The latest government report (Sept. 2010) on hunger tells us that 17.2 million U.S. households were “food insecure” in 2010, affecting 48.8 million Americans, or 1 in 7 Americans. This is the highest level on record for hunger in the U.S..
The definition of “food insecurity”, via WorldHunger.org, emphasis mine:
- The median [a type of average] food-secure household spent 27 percent more on food than the median food-insecure household of the same size and household composition (Coleman-Jensen 2011, p. vi)..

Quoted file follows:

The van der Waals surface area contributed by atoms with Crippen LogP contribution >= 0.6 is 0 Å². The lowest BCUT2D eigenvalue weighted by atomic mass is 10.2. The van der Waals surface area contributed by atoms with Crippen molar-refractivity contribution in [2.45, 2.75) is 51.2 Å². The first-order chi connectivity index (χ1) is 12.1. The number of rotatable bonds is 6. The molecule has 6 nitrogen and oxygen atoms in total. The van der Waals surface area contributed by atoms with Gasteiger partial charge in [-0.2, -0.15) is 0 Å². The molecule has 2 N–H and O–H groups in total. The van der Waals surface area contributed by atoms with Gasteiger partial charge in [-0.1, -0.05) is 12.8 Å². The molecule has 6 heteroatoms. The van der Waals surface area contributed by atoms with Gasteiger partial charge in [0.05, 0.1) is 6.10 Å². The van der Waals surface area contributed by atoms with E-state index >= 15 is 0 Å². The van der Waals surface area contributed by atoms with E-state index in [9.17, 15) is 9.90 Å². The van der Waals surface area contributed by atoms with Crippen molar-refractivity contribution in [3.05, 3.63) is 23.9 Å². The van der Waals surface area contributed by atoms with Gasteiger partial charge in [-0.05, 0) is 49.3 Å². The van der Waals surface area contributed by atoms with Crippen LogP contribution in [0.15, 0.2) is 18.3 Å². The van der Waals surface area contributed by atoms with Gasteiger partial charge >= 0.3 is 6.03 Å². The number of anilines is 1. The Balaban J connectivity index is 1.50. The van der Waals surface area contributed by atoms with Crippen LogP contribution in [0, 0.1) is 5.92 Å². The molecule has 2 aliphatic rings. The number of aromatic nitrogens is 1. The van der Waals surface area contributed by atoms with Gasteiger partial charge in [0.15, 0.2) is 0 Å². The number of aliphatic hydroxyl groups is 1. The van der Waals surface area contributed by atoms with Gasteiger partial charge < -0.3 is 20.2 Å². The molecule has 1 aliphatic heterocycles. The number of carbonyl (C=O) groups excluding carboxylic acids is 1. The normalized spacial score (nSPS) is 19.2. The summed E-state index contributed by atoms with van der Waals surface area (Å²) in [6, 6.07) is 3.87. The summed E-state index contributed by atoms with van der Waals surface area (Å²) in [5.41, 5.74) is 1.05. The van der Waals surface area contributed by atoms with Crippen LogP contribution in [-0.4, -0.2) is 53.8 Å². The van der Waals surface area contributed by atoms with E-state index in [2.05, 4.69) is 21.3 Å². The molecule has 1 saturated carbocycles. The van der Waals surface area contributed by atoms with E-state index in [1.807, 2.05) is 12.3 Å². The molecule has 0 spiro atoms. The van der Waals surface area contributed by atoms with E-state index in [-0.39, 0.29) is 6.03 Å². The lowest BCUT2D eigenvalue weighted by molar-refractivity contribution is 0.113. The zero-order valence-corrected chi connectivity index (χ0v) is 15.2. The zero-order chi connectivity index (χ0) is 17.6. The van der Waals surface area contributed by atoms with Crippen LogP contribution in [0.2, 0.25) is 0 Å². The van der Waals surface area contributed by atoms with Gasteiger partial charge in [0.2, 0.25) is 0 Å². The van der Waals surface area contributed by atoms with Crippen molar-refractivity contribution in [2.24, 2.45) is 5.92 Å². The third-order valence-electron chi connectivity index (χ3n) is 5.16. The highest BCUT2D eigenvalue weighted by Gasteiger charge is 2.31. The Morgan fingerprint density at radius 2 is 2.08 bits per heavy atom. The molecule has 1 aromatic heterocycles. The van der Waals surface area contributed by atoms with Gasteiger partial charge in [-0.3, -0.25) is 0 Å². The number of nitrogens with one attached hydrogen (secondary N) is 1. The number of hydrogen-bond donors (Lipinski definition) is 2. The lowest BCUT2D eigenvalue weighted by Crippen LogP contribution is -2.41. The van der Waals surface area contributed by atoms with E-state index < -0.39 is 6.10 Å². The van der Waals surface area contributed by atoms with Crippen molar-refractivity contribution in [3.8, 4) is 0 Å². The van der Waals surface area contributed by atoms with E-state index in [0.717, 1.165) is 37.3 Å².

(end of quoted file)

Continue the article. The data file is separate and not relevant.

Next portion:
- Background: The United States changed the name of its definitions in 2006 that eliminated references to hunger, keeping various categories of food insecurity. This did not represent a change in what was measured. Very low food insecurity (described as food insecurity with hunger prior to 2006) means that, at times during the year, the food intake of household members was reduced and their normal eating patterns were disrupted because the household lacked money and other resources for food. This means that people were hungry ( in the sense of "the uneasy or painful sensation caused by want of food" [Oxford English Dictionary 1971] for days each year (Nord 2009 p. iii-iv.).